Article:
The pieces of ingot are cold hammered strongly. Under the shocks, whole parts, consisting of slag, split off from the ingot. Parts rich in iron, hold together better and deform gradually. The thin pieces of slag are immediately swept and put in piles on the side. Larger pieces are examined for iron content. They are then, cold hammered again to rid them of the slag that still adheres to it. Doing so, at the technical level, blacksmiths take into account the iron's ability to deform. On the other hand, the slag which remains stuck to the pieces of the ingot is very brittle; it breaks up quickly into a particle dust. Pieces of iron with a diameter between 1 and 10 cm are transformed into plate less than 2 cm thick. These steel plates are placed upright, then they are hammered until they become plate again. They break partially during this operation as they still containing slag. The master blacksmith keeps lifting the pieces one after the other; he examines them to determine if the slag remains again. If there is no slag, they are placed in a calabash prepared for this purpose. If not they are hammered again. Most of the pieces of the raw ingot has to be flattened several times, put back upright, flattened again, before joining the pieces already selected as being formed of pure ‘iron’ 2 The smallest pieces follow another forging process that is not described in the present work.

The master blacksmith observes the color of the piece to determine if it is ‘pure’ or if it still contains impurities. Pure iron has a matt, light gray color and in some places shines dull. Dark, dim areas are constituted of charcoal inclusion which must be completely removed. The red-brown areas are remnants of the ore that must be removed by hammering.

2.4. Hot Forging of Bassar Steel (BS)

The blacksmith introduces the cold forged steel plate into the fire and asks his second apprentice to fan the fire by activating the bellows vigorously. When the sample is heated to red, the blacksmith removes it from the fire using a clamp and holds it on the anvil then with the hammer blows given by the first apprentice, he gives to the plate the progressive form of the final product. For the manufacture of a hoe blade for example, he first shapes the stem of the future hoe blade (Figure 2). After 10 to 12 strokes, the sample is already too cold and must return to fire. Only the part that will be treated during the next phase of work is heated. The movement of the hammer falling on the red-hot sample follows an elliptical trajectory. The apprentice raises the hammer close to his body, then slams it on the anvil, with arms outstretched (Figure 2). This is why, next to the vertical shock effect, there is also a horizontal movement towards the body of the apprentice. This second movement is directed from the center towards the periphery of the forged sample. This movement is very important in the operation of the stone hammer, since, during this phase, the piece stretches.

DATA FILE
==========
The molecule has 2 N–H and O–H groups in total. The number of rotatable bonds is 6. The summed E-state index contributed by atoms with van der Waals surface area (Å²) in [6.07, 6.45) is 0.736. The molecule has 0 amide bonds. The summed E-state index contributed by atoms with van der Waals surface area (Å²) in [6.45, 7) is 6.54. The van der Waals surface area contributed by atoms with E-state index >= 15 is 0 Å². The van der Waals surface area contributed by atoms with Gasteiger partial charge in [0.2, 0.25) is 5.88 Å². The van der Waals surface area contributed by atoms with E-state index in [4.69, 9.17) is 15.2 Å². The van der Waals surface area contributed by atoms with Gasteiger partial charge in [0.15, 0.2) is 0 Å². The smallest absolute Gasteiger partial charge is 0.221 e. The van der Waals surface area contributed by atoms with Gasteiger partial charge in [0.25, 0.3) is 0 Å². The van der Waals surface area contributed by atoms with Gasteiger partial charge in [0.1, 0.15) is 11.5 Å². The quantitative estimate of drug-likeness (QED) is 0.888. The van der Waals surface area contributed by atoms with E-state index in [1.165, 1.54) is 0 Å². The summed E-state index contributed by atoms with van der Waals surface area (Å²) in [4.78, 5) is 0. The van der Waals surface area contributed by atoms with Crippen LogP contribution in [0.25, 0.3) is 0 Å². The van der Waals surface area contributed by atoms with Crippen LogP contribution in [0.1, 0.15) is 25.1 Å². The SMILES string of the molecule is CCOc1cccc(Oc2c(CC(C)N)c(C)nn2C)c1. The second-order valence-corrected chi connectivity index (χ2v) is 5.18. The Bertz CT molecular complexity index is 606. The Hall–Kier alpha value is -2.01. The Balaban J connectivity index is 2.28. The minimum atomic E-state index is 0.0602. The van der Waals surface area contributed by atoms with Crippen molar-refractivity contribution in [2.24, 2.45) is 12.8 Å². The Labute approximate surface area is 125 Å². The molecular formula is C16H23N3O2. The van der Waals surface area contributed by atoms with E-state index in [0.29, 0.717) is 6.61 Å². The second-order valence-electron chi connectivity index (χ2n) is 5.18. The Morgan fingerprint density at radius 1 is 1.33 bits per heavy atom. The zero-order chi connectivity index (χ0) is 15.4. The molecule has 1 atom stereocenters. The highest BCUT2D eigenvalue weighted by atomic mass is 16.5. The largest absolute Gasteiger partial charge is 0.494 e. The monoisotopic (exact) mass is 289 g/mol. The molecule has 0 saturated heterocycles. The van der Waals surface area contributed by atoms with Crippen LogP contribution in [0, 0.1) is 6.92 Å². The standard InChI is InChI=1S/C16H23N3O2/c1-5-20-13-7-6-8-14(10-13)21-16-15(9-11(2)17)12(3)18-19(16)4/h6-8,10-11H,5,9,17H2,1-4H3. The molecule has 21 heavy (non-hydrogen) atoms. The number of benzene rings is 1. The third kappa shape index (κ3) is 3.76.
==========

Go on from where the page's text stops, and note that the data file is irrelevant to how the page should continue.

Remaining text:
The next phase is to forge the finished products such as hoe blades, knives, sword and spears (Figure 3). It is from a spear used for traditional ceremonies that we cut samples for microstructural and mechanical studies.

2.5. Description of Samples and Experiments

The samples used in this study were cut from a traditional Kabiyè weapon (spear) provided by the late district chief of Pya-Boudè (Togo) Mr. BOUYO Mathieu. The raw material was forged from Bassar Steel through the application of the traditional Kabiyè’s forging process described above.

Small specimens were cut out from this provided sample and mounted and treated following a standard metallographic procedure. The specimens were then etched around 5 seconds using the solution of 3% volumetric nitric acid in balance methanol before being examined under the optical microscope (OM) and the scanning electron microscope (SEM). Diffraction patterns were obtained using X-Ray Diffractometer (XRD, Siemens D5000) Bragg-Brentano type apparatus in reflection mode. The wavelength of copper (Kα= 1.5406 Å) was used in a step scan mode range 20°≤2θ≤120°, with a step of 0.04° 2θ and a step time of 2s. Micro hardness is measured using MHT-200 Series Micro Vickers Hardness Tester with a load charge of 300 g during 5s. Tensile test was conducted on Bassar Forged Steel (BFS) samples at room temperature in an INSTRON 5966 machine at a strain rate of 10-3s-1. The width and the length of the gage section of the samples were of 5 mm and 50 mm, respectively.

3. Results and Discussion

3.1. Microstructural Characterization

The results of microstructural analysis are presented for the sample of BFS not chemical etched (Figure 4) and for the etched one (Figure 5).

Figure 4 is an optical micrograph of the sample without chemical attack. It contains some larges inclusions and a high number of small precipitates (Figure 4a). In some areas with a high magnificence folds or wrinkles are observed as indicated by white arrows in Figure 4b. These deformations would be due to the forging process.